Yes, I agree that in the first case, parents can change and learn to be calmer and more controlled in challenging situations. I think it’s case two that’s the problem. But perhaps debates that are going on will help educate some. Thanks for the comment Tric
I love the last meme, much more effective and and proactive than the top one!
I’m am against physical punishment for children of any kind. I worked with the ISPCC on the phones in Childline and Le Cheile youth mentoring program so saw and listened first hand to the effects that has had on children.
I do completely understand how close someone can come to losing their cool though as you’ve mentioned above. I’m sure as L gets older there will be times when he’ll push my buttons but I will always try to resolve things in an effective none physical manner. I think physical discipline leads to making a child frightened and I don’t think any child should be frightened in their own home.
I really could go on and on in this discussion as it’s something I feel strongly about!
Louise (@TattooedMumsy) recently posted…Bottle Vs Breast
Louise that’s really interesting – it must be so upsetting hearing firsthand directly from children about the impact of physical punishment. Perhaps that’s a solution (albeit not practical) – people who are adamant about maintaining rights to hit children need to take a turn listening in to Childline calls… thanks for the comment Louise
Great post Office Mum littered with much well needed honesty.
We have a black and white rule in our family where we don’t allow physical punishments at all. The rule is there simply because I don’t trust my temper and I know, having been hit as a child, that it doesn’t work as a form of discipline. thankfully my husband feels the same.
In the meantime my main tool to calm down is stepping away and cooling off. It only takes a second and, though I still feel guilty for having my temper, at least I know I’m not acting on it.
I love the black and white rule and I love your honesty. I too am a “rule” person and it works for me. It’s very interesting to hear your perspective as someone who was hit as a child. Thanks a million for the comment Helen
I was surprised when moving to Ireland how many mothers I have come across who think spanking is OK. I absolutely do not.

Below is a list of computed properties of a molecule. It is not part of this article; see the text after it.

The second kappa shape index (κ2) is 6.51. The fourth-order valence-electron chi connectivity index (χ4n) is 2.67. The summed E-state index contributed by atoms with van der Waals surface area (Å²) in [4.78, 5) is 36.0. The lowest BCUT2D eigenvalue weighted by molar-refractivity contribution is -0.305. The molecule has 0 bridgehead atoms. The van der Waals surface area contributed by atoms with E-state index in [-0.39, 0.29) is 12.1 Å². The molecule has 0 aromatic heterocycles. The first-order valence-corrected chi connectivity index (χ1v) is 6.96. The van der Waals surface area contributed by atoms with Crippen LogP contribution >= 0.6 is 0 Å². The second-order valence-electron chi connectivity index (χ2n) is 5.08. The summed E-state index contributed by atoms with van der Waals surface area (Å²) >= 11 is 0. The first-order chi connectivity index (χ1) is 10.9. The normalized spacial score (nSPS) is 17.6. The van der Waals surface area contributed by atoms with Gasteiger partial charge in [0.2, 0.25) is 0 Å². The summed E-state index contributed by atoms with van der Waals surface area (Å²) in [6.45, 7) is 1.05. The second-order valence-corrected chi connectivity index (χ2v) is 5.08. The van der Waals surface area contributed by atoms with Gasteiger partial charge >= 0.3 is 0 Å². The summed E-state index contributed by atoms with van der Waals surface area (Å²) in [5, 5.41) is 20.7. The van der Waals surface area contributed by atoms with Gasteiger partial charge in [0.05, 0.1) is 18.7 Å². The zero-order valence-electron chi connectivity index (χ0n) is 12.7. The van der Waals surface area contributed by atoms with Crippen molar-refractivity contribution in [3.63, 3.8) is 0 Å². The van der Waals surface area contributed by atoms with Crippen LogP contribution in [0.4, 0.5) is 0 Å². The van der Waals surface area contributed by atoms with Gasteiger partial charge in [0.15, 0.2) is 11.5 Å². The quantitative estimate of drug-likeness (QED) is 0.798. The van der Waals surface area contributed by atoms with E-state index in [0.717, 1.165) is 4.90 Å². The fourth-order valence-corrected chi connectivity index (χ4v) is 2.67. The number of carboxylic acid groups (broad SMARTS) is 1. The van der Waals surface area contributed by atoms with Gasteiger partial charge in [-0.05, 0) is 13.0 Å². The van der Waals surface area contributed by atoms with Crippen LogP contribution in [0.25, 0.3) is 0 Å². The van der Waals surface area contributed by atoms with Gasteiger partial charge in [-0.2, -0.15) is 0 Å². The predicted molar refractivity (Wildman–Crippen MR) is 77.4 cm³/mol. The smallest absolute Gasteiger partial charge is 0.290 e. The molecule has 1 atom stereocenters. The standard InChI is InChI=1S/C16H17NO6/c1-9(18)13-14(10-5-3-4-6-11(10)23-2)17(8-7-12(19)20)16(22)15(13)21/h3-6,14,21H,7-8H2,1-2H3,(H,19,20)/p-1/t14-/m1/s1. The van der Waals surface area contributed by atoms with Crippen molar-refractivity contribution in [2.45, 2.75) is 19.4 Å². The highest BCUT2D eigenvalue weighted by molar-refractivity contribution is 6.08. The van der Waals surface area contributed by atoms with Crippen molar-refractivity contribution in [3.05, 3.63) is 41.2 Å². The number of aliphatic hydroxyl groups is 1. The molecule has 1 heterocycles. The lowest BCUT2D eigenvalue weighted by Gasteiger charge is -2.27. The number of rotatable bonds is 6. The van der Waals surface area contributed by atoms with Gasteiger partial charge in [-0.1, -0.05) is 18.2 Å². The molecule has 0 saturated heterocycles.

Great post. I was smacked as a child (only an odd time, but there was threat of wooden spoon) and I guess it worked in some ways, I never lied again, (well almost never), had respect for my elders etc. But that was a different time. We know more now. I don’t want to be the type of parent that smacks their kids. It doesn’t help any situation and only teaches them it’s ok to lash out with temper or ok to hit other people. I have come close and it’s a patenting challenge to calm yourself and deal with situation in a better way.
laura @ dairyfreekids recently posted…Dairy Free Carbonara
I strongly feel the same Laura – I don’t remember being smacked as a kid but I know it was seen as a perfectly normal thing to do in the 80s. We know a lot more now about everything, including the impact of smacking. Hopefully things are continuing to change in the right direction.
Great post Officemum.
Like dairyfreekids I was given a slap a few times as a child and therefore lived in fear of it. I admit that I have on occasion slapped wrists here, mostly to get them out of pots or danger. I’ve always instantly regretted it and it absolutely doesn’t help the situation at all and only makes things much worse.
I did get a lot of feedback on my article on tantrums to say that really what these children needed was a good slap, and I was challenged on that in a radio interview too! There do seem to be a lot of invisible people out there who think it’s a good idea!
Thanks Sinead – I wonder if the feedback on your Journal article and the texts to the radio show were representative of the general viewpoint or if it’s the case that the type of people who think “giving kids a good slap” is a good idea are more likely to comment/ text in, incensed by a perception of “soft” parenting? Quite apart from anything else, a slap wouldn’t help defuse a tantrum!